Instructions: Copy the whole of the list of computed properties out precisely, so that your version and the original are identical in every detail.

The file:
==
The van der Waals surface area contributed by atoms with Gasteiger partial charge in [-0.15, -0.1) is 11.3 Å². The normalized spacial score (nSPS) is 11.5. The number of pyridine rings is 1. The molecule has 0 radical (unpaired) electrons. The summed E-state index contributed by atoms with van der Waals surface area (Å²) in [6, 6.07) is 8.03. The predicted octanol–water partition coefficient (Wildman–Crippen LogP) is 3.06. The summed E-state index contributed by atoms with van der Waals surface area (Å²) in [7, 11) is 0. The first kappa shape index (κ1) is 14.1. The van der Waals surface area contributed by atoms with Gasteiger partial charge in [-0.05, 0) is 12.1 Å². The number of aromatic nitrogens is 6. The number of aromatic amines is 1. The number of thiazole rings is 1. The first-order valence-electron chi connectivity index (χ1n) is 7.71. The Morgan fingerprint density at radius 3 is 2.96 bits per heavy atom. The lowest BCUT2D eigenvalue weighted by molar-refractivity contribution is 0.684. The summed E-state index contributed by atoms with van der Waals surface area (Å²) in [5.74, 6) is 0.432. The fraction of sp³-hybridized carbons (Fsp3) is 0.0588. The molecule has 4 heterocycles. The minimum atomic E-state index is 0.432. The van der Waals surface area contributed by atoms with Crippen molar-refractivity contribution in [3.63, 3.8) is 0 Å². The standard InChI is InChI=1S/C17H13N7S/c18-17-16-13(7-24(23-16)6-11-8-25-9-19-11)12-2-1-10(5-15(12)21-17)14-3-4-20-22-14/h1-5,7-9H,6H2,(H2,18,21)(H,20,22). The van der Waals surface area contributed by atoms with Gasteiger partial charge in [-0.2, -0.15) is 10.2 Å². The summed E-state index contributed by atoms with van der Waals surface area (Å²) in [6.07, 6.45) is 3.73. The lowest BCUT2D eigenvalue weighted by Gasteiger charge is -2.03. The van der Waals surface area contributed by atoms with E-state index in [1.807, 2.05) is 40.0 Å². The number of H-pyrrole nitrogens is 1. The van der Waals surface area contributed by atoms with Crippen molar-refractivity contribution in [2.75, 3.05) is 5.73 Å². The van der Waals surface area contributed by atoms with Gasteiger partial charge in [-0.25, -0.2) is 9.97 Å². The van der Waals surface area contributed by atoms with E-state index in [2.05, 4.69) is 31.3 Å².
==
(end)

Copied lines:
The van der Waals surface area contributed by atoms with Gasteiger partial charge in [-0.15, -0.1) is 11.3 Å². The normalized spacial score (nSPS) is 11.5. The number of pyridine rings is 1. The molecule has 0 radical (unpaired) electrons. The summed E-state index contributed by atoms with van der Waals surface area (Å²) in [6, 6.07) is 8.03. The predicted octanol–water partition coefficient (Wildman–Crippen LogP) is 3.06. The summed E-state index contributed by atoms with van der Waals surface area (Å²) in [7, 11) is 0. The first kappa shape index (κ1) is 14.1. The van der Waals surface area contributed by atoms with Gasteiger partial charge in [-0.05, 0) is 12.1 Å². The number of aromatic nitrogens is 6. The number of aromatic amines is 1. The number of thiazole rings is 1. The first-order valence-electron chi connectivity index (χ1n) is 7.71. The Morgan fingerprint density at radius 3 is 2.96 bits per heavy atom. The lowest BCUT2D eigenvalue weighted by molar-refractivity contribution is 0.684. The summed E-state index contributed by atoms with van der Waals surface area (Å²) in [5.74, 6) is 0.432. The fraction of sp³-hybridized carbons (Fsp3) is 0.0588. The molecule has 4 heterocycles. The minimum atomic E-state index is 0.432. The van der Waals surface area contributed by atoms with Crippen molar-refractivity contribution in [3.63, 3.8) is 0 Å². The standard InChI is InChI=1S/C17H13N7S/c18-17-16-13(7-24(23-16)6-11-8-25-9-19-11)12-2-1-10(5-15(12)21-17)14-3-4-20-22-14/h1-5,7-9H,6H2,(H2,18,21)(H,20,22). The van der Waals surface area contributed by atoms with Gasteiger partial charge in [-0.2, -0.15) is 10.2 Å². The summed E-state index contributed by atoms with van der Waals surface area (Å²) in [6.07, 6.45) is 3.73. The lowest BCUT2D eigenvalue weighted by Gasteiger charge is -2.03. The van der Waals surface area contributed by atoms with E-state index in [1.807, 2.05) is 40.0 Å². The number of H-pyrrole nitrogens is 1. The van der Waals surface area contributed by atoms with Crippen molar-refractivity contribution in [2.75, 3.05) is 5.73 Å². The van der Waals surface area contributed by atoms with Gasteiger partial charge in [-0.25, -0.2) is 9.97 Å². The van der Waals surface area contributed by atoms with E-state index in [2.05, 4.69) is 31.3 Å².